Pat Sajak Should Stick to Telling People Which Letters Are in Certain Words and Phrases

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Photo: Astrid Stawiarz/Getty Images

We like Pat Sajak, one of the few open conservatives in Hollywood. Remember that time he cried over the death of Wheel of Fortune's gay stylist? That was very nice. He's also very good at light banter and sounding sad when contestants can't solve the bonus-round puzzle. But when it comes to ideas about how to improve democracy in America, Sajak is just terrible. Here is what he wrote at the National Review yesterday:


None of my family and friends is allowed to appear on Wheel of Fortune. Same goes for my kids’ teachers or the guys who rotate my tires. If there’s not a real conflict of interest, there is, at least, the appearance of one .... In nearly all private and public endeavors, there are occasions in which it’s only fair and correct that a person or group be barred from participating because that party could directly and unevenly benefit from decisions made and policies adopted. So should state workers be able to vote in state elections on matters that would benefit them directly? The same question goes for federal workers in federal elections.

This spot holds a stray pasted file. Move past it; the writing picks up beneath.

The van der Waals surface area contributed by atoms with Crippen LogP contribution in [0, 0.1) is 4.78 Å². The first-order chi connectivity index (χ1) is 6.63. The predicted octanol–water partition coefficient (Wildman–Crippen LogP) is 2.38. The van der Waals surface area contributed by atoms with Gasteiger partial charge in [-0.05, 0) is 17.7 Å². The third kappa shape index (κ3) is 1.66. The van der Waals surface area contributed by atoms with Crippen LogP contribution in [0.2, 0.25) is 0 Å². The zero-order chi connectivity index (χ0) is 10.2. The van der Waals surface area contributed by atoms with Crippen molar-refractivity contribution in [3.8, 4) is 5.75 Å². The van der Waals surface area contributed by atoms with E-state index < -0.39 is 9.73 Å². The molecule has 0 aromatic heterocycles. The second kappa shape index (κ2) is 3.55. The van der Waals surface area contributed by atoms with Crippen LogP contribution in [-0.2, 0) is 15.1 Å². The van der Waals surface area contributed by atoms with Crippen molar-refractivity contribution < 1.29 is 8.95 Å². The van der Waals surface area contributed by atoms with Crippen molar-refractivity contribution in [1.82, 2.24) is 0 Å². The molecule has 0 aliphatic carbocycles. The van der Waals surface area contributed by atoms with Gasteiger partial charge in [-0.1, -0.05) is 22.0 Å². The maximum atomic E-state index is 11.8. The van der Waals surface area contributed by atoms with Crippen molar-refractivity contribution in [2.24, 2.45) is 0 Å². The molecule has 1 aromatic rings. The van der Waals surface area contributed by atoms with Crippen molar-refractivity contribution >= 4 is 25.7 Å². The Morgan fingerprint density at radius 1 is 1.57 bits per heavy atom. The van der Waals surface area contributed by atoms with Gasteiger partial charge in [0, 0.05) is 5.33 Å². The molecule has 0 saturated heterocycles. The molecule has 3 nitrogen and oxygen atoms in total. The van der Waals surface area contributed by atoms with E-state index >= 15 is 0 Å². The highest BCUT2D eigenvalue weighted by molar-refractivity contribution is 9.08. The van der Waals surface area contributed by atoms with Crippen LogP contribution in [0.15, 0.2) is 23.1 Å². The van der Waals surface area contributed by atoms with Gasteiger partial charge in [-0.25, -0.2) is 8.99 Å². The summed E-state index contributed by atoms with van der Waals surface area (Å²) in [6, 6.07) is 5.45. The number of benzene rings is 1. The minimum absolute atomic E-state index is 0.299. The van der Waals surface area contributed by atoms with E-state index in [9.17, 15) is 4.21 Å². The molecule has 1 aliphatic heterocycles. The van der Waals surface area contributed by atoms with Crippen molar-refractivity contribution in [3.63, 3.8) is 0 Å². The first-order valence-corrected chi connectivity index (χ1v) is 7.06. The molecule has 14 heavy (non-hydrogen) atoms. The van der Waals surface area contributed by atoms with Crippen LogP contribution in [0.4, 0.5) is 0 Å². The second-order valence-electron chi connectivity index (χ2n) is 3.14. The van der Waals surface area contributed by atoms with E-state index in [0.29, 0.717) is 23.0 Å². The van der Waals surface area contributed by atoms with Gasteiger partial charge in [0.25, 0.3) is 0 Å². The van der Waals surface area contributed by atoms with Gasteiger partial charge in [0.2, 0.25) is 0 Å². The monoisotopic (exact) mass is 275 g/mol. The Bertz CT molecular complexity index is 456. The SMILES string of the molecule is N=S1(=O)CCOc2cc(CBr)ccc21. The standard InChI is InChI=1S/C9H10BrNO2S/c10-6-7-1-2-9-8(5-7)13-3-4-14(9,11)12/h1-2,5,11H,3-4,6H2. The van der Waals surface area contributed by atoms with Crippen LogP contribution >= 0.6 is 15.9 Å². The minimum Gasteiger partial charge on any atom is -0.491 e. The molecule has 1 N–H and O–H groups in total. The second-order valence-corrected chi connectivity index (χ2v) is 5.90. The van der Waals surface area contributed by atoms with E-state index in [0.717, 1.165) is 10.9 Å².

Yes ... what?


I’m not suggesting that public employees should be denied the right to vote, but that there are certain cases in which their stake in the matter may be too great. Of course we all have a stake in one way or another in most elections, and many of us tend to vote in favor of our own interests. However, if, for example, a ballot initiative appears that might cap the benefits of a certain group of state workers, should those workers be able to vote on the matter? ....

As Sajak says, "many of us tend to vote in our own interests." Since that is, in fact, pretty much the entire reason people vote, there would be nobody left to vote if you implemented this "conflict of interest" test. But even if Sajak is talking only about very direct benefits — not sure who would determine when that applies, but never mind that — why limit it to state or federal workers? Should gay people be allowed to vote on gay-marriage initiatives? Should people with glaucoma or cancer be permitted to vote on medical-marijuana laws? Should we let taxpayers vote on raising and lowering taxes?

We'd like to buy a vowel: "O." For "Oh God, what an outrageously bad idea."

Public Employees and Elections: A Conflict of Interest? [Corner/National Review]